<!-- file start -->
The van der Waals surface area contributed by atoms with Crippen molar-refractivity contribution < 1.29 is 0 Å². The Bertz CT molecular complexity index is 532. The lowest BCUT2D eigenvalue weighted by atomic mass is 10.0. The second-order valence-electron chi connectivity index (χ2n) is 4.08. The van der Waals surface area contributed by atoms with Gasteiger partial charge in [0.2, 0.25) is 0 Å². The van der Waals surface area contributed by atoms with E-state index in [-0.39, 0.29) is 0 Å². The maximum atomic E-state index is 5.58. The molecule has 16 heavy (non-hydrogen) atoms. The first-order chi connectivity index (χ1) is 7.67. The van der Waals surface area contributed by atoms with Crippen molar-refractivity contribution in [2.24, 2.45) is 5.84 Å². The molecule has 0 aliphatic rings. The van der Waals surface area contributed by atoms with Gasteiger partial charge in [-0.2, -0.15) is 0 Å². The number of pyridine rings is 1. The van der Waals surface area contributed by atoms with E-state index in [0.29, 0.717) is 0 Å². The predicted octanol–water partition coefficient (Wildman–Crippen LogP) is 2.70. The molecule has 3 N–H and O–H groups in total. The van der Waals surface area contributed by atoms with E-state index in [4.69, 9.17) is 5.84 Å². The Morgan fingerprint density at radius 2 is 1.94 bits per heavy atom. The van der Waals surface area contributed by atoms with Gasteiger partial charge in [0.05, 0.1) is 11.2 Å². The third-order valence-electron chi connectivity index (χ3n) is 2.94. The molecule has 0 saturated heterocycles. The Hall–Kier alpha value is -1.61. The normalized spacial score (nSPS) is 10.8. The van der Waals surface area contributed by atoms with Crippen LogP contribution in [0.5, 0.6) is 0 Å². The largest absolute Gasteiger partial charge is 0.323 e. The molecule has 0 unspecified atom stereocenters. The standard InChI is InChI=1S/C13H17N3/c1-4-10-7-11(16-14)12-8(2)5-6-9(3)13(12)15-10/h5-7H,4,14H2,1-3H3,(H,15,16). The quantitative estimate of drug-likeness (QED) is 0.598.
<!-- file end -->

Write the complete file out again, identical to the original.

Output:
The van der Waals surface area contributed by atoms with Crippen molar-refractivity contribution < 1.29 is 0 Å². The Bertz CT molecular complexity index is 532. The lowest BCUT2D eigenvalue weighted by atomic mass is 10.0. The second-order valence-electron chi connectivity index (χ2n) is 4.08. The van der Waals surface area contributed by atoms with Gasteiger partial charge in [0.2, 0.25) is 0 Å². The van der Waals surface area contributed by atoms with E-state index in [-0.39, 0.29) is 0 Å². The maximum atomic E-state index is 5.58. The molecule has 16 heavy (non-hydrogen) atoms. The first-order chi connectivity index (χ1) is 7.67. The van der Waals surface area contributed by atoms with Crippen molar-refractivity contribution in [2.24, 2.45) is 5.84 Å². The molecule has 0 aliphatic rings. The van der Waals surface area contributed by atoms with Gasteiger partial charge in [-0.2, -0.15) is 0 Å². The number of pyridine rings is 1. The van der Waals surface area contributed by atoms with E-state index in [0.29, 0.717) is 0 Å². The predicted octanol–water partition coefficient (Wildman–Crippen LogP) is 2.70. The molecule has 3 N–H and O–H groups in total. The van der Waals surface area contributed by atoms with E-state index in [4.69, 9.17) is 5.84 Å². The Morgan fingerprint density at radius 2 is 1.94 bits per heavy atom. The van der Waals surface area contributed by atoms with Gasteiger partial charge in [0.05, 0.1) is 11.2 Å². The third-order valence-electron chi connectivity index (χ3n) is 2.94. The molecule has 0 saturated heterocycles. The Hall–Kier alpha value is -1.61. The normalized spacial score (nSPS) is 10.8. The van der Waals surface area contributed by atoms with Crippen LogP contribution in [0.5, 0.6) is 0 Å². The largest absolute Gasteiger partial charge is 0.323 e. The molecule has 0 unspecified atom stereocenters. The standard InChI is InChI=1S/C13H17N3/c1-4-10-7-11(16-14)12-8(2)5-6-9(3)13(12)15-10/h5-7H,4,14H2,1-3H3,(H,15,16). The quantitative estimate of drug-likeness (QED) is 0.598.